The first thing is to never pull from savings, because nine times out of 10, you’re not going to be able to put the money back in. The other crucial thing I’ve learned is to space out the payments; I now have a rough estimate and timeline of wedding events and will buy a shower gift one month, the bridesmaid dress another, the shoes the following month, and so forth. By spreading out the expenses, I’m able to factor it into my monthly expenditures and not have one hefty amount I have to cough up all at once.
Delete your credit card from apps.
I’m an emotional eater, so when I have a bad day, I automatically want a bagel and coffee, and I place the order in advance on my phone. I learned that by deleting my credit card from all of my apps—car services, food delivery, etc.—I had to actively think about plugging in my credit card number before just placing an order. Ninety percent of the time, I realized I didn’t need to make that purchase, and that’s where some serious saving began.
Use cash instead of cards.
I like to say I can’t do math, but I can figure out money. And what I do know is that when you physically see cash leaving your hands, you feel more attached to it than when it’s on your credit card. Run to the ATM at the beginning of each week, and take out a predetermined amount… Now it’s your responsibility to decide how you want to use it (and yes, happy hour can be worth it sometimes). It’s also extremely useful at the grocery store because adding just a few items can put you insanely over budget. (It also helps you eliminate overbuying for the week.)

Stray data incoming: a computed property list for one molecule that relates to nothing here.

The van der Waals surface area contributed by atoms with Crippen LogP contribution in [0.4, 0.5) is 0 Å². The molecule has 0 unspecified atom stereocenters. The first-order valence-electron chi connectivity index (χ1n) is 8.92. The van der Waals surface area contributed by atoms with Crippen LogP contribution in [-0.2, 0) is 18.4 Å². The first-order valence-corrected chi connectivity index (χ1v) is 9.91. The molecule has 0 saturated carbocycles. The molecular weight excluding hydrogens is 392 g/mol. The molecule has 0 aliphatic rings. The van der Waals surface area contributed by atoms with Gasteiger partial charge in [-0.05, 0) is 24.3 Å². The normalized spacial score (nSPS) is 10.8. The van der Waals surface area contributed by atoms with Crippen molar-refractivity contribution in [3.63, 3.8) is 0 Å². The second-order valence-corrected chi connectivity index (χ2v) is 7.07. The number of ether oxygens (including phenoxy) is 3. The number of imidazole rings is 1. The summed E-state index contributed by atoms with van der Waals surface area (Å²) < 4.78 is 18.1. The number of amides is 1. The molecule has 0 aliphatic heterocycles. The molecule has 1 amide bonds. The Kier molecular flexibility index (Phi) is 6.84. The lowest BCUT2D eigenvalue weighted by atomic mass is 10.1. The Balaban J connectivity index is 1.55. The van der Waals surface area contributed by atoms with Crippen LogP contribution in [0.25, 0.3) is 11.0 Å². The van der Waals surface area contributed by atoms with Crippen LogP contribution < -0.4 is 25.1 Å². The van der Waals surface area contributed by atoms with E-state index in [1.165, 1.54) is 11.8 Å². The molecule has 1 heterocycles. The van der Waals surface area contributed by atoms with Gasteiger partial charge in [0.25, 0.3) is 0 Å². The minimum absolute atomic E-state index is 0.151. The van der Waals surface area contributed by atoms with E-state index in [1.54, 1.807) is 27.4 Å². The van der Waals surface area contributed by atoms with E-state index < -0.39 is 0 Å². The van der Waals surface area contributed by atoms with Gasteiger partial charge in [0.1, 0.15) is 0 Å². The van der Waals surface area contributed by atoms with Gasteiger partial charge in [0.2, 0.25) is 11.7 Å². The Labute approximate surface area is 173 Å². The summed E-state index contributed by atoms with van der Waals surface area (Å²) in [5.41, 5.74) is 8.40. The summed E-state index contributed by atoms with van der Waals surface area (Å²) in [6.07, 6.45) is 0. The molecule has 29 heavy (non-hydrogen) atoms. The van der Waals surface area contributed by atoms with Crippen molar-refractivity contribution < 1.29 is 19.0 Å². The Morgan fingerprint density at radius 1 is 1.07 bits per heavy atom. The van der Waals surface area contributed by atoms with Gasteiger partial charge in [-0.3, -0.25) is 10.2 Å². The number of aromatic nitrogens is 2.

Cut down on non-essentials.
I don’t like to think of myself as high maintenance, but there are certain things I will splurge on. I’ve got fairly unruly hair that has a mind of its own, so I’ve spent money on blowout memberships or frequent trips to the hair salon in the past. This year, I’ve gotten highlights that don’t need constant touch-ups and only reserve a blowout for a special occasion (and even for those, I like to see if I can get a deal). Instead of weekly manicures, I treat myself once a month (and I enjoy it so much more now that I don’t go quite as often).
Get a side gig.
Everyone who knows me laughs because I always seem to work at least two jobs (I had about two months where I worked one job and didn’t quite know what to do with the free time). The good thing about a side gig whether it be on a project basis or more regular is that you can put that money (after taxes of course) straight into savings or toward that something special you can’t afford otherwise. Another perk I’ve learned is that unless you’re getting paid through a temp agency, there generally is around a two-month—or more—lag time between when you submit an invoice and when you get paid. By the time I receive those checks in the mail, I’m able to put them away because I don’t budget based on them.
Decide what's important.
The most important thing is not to deprive yourself. I still treat myself to things once in a while—although they are usually of the smaller variety. At this point in my life, I’d often rather spend money on travel and experiences rather than on things, and I’m okay with that. It’s also about coming to terms with being kind to yourself and realizing that sometimes we will overspend or budget wrong. There is always a way to fix things; you just need to have patience.
We’d love to know—what are your favorite personal finance hacks? Have you ever tried any of these tricks? Be sure to tell us in the comments.